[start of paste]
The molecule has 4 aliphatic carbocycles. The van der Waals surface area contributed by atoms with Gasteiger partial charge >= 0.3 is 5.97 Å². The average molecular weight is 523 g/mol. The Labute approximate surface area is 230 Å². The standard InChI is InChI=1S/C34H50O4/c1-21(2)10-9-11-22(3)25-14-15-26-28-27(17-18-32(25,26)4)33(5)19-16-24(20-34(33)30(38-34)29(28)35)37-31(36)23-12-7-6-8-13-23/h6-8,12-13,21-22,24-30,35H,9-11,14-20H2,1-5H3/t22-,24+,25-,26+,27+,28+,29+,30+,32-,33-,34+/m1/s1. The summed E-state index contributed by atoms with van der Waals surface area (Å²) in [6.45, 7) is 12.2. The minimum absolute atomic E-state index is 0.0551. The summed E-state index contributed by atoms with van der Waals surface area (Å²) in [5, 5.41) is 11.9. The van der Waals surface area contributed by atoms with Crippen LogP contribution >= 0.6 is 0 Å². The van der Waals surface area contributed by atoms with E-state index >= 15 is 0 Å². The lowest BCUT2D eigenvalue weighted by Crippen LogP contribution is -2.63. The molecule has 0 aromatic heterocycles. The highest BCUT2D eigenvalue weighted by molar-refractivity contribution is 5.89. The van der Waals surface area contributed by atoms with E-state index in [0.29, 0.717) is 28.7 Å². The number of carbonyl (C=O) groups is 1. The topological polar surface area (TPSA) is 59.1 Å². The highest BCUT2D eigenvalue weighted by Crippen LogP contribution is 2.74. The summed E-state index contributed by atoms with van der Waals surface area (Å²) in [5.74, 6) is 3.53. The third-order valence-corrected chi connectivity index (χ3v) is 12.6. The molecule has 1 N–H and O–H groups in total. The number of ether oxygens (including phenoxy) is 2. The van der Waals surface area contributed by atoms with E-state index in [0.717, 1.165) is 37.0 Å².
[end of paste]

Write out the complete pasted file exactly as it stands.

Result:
The molecule has 4 aliphatic carbocycles. The van der Waals surface area contributed by atoms with Gasteiger partial charge >= 0.3 is 5.97 Å². The average molecular weight is 523 g/mol. The Labute approximate surface area is 230 Å². The standard InChI is InChI=1S/C34H50O4/c1-21(2)10-9-11-22(3)25-14-15-26-28-27(17-18-32(25,26)4)33(5)19-16-24(20-34(33)30(38-34)29(28)35)37-31(36)23-12-7-6-8-13-23/h6-8,12-13,21-22,24-30,35H,9-11,14-20H2,1-5H3/t22-,24+,25-,26+,27+,28+,29+,30+,32-,33-,34+/m1/s1. The summed E-state index contributed by atoms with van der Waals surface area (Å²) in [6.45, 7) is 12.2. The minimum absolute atomic E-state index is 0.0551. The summed E-state index contributed by atoms with van der Waals surface area (Å²) in [5, 5.41) is 11.9. The van der Waals surface area contributed by atoms with Crippen LogP contribution >= 0.6 is 0 Å². The van der Waals surface area contributed by atoms with E-state index >= 15 is 0 Å². The lowest BCUT2D eigenvalue weighted by Crippen LogP contribution is -2.63. The molecule has 0 aromatic heterocycles. The highest BCUT2D eigenvalue weighted by molar-refractivity contribution is 5.89. The van der Waals surface area contributed by atoms with E-state index in [0.29, 0.717) is 28.7 Å². The number of carbonyl (C=O) groups is 1. The topological polar surface area (TPSA) is 59.1 Å². The highest BCUT2D eigenvalue weighted by Crippen LogP contribution is 2.74. The summed E-state index contributed by atoms with van der Waals surface area (Å²) in [5.74, 6) is 3.53. The third-order valence-corrected chi connectivity index (χ3v) is 12.6. The molecule has 1 N–H and O–H groups in total. The number of ether oxygens (including phenoxy) is 2. The van der Waals surface area contributed by atoms with E-state index in [0.717, 1.165) is 37.0 Å².